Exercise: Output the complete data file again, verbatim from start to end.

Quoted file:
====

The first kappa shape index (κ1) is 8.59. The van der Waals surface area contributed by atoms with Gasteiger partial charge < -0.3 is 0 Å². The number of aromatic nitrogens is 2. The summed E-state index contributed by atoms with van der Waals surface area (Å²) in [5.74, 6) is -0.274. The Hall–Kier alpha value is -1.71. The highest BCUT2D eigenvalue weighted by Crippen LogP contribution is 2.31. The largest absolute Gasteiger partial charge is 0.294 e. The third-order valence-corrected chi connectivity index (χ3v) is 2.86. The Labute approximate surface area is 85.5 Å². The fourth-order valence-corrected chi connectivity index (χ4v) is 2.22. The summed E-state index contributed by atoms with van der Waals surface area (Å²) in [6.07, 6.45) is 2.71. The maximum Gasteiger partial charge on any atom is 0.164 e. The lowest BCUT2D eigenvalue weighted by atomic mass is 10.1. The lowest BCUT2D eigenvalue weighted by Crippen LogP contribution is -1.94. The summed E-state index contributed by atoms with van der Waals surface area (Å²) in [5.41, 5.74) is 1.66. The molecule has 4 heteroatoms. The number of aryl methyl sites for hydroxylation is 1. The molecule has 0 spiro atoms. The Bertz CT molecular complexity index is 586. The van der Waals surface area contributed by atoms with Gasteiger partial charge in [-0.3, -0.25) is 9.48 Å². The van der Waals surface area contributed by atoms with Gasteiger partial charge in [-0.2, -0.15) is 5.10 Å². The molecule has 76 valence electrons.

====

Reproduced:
The first kappa shape index (κ1) is 8.59. The van der Waals surface area contributed by atoms with Gasteiger partial charge < -0.3 is 0 Å². The number of aromatic nitrogens is 2. The summed E-state index contributed by atoms with van der Waals surface area (Å²) in [5.74, 6) is -0.274. The Hall–Kier alpha value is -1.71. The highest BCUT2D eigenvalue weighted by Crippen LogP contribution is 2.31. The largest absolute Gasteiger partial charge is 0.294 e. The third-order valence-corrected chi connectivity index (χ3v) is 2.86. The Labute approximate surface area is 85.5 Å². The fourth-order valence-corrected chi connectivity index (χ4v) is 2.22. The summed E-state index contributed by atoms with van der Waals surface area (Å²) in [6.07, 6.45) is 2.71. The maximum Gasteiger partial charge on any atom is 0.164 e. The lowest BCUT2D eigenvalue weighted by atomic mass is 10.1. The lowest BCUT2D eigenvalue weighted by Crippen LogP contribution is -1.94. The summed E-state index contributed by atoms with van der Waals surface area (Å²) in [5.41, 5.74) is 1.66. The molecule has 4 heteroatoms. The number of aryl methyl sites for hydroxylation is 1. The molecule has 0 spiro atoms. The Bertz CT molecular complexity index is 586. The van der Waals surface area contributed by atoms with Gasteiger partial charge in [-0.3, -0.25) is 9.48 Å². The van der Waals surface area contributed by atoms with Gasteiger partial charge in [-0.2, -0.15) is 5.10 Å². The molecule has 76 valence electrons.